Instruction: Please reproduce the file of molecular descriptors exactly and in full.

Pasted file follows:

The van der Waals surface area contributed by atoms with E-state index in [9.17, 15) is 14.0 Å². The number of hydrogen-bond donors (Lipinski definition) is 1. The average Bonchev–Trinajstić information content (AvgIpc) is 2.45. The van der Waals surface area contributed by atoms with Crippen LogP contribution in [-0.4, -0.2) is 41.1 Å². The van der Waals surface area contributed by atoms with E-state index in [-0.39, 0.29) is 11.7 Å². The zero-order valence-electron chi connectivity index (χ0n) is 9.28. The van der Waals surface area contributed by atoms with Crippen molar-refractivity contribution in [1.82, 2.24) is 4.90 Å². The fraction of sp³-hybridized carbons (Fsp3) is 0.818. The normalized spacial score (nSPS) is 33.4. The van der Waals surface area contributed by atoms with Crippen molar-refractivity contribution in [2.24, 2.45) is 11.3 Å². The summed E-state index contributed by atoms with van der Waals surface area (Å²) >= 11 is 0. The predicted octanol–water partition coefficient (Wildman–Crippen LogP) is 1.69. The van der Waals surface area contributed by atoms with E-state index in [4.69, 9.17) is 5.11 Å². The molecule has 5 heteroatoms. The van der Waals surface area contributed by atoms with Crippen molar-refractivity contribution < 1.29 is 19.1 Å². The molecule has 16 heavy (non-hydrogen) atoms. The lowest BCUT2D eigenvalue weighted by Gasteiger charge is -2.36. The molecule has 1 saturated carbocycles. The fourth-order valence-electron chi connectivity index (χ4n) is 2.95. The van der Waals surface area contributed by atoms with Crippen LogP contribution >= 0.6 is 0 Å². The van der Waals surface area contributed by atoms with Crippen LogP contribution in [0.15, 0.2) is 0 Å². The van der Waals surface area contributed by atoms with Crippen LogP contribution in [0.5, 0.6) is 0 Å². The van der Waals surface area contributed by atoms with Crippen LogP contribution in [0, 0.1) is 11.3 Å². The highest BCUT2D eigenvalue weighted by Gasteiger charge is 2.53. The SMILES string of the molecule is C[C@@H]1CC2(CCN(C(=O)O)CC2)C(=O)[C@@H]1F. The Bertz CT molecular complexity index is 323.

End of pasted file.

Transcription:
The van der Waals surface area contributed by atoms with E-state index in [9.17, 15) is 14.0 Å². The number of hydrogen-bond donors (Lipinski definition) is 1. The average Bonchev–Trinajstić information content (AvgIpc) is 2.45. The van der Waals surface area contributed by atoms with Crippen LogP contribution in [-0.4, -0.2) is 41.1 Å². The van der Waals surface area contributed by atoms with E-state index in [-0.39, 0.29) is 11.7 Å². The zero-order valence-electron chi connectivity index (χ0n) is 9.28. The van der Waals surface area contributed by atoms with Crippen molar-refractivity contribution in [1.82, 2.24) is 4.90 Å². The fraction of sp³-hybridized carbons (Fsp3) is 0.818. The normalized spacial score (nSPS) is 33.4. The van der Waals surface area contributed by atoms with Crippen molar-refractivity contribution in [2.24, 2.45) is 11.3 Å². The summed E-state index contributed by atoms with van der Waals surface area (Å²) >= 11 is 0. The predicted octanol–water partition coefficient (Wildman–Crippen LogP) is 1.69. The van der Waals surface area contributed by atoms with E-state index in [4.69, 9.17) is 5.11 Å². The molecule has 5 heteroatoms. The van der Waals surface area contributed by atoms with Crippen molar-refractivity contribution < 1.29 is 19.1 Å². The molecule has 16 heavy (non-hydrogen) atoms. The lowest BCUT2D eigenvalue weighted by Gasteiger charge is -2.36. The molecule has 1 saturated carbocycles. The fourth-order valence-electron chi connectivity index (χ4n) is 2.95. The van der Waals surface area contributed by atoms with Crippen LogP contribution >= 0.6 is 0 Å². The van der Waals surface area contributed by atoms with Crippen LogP contribution in [0.15, 0.2) is 0 Å². The van der Waals surface area contributed by atoms with Crippen LogP contribution in [0.5, 0.6) is 0 Å². The van der Waals surface area contributed by atoms with Crippen LogP contribution in [0, 0.1) is 11.3 Å². The highest BCUT2D eigenvalue weighted by Gasteiger charge is 2.53. The SMILES string of the molecule is C[C@@H]1CC2(CCN(C(=O)O)CC2)C(=O)[C@@H]1F. The Bertz CT molecular complexity index is 323.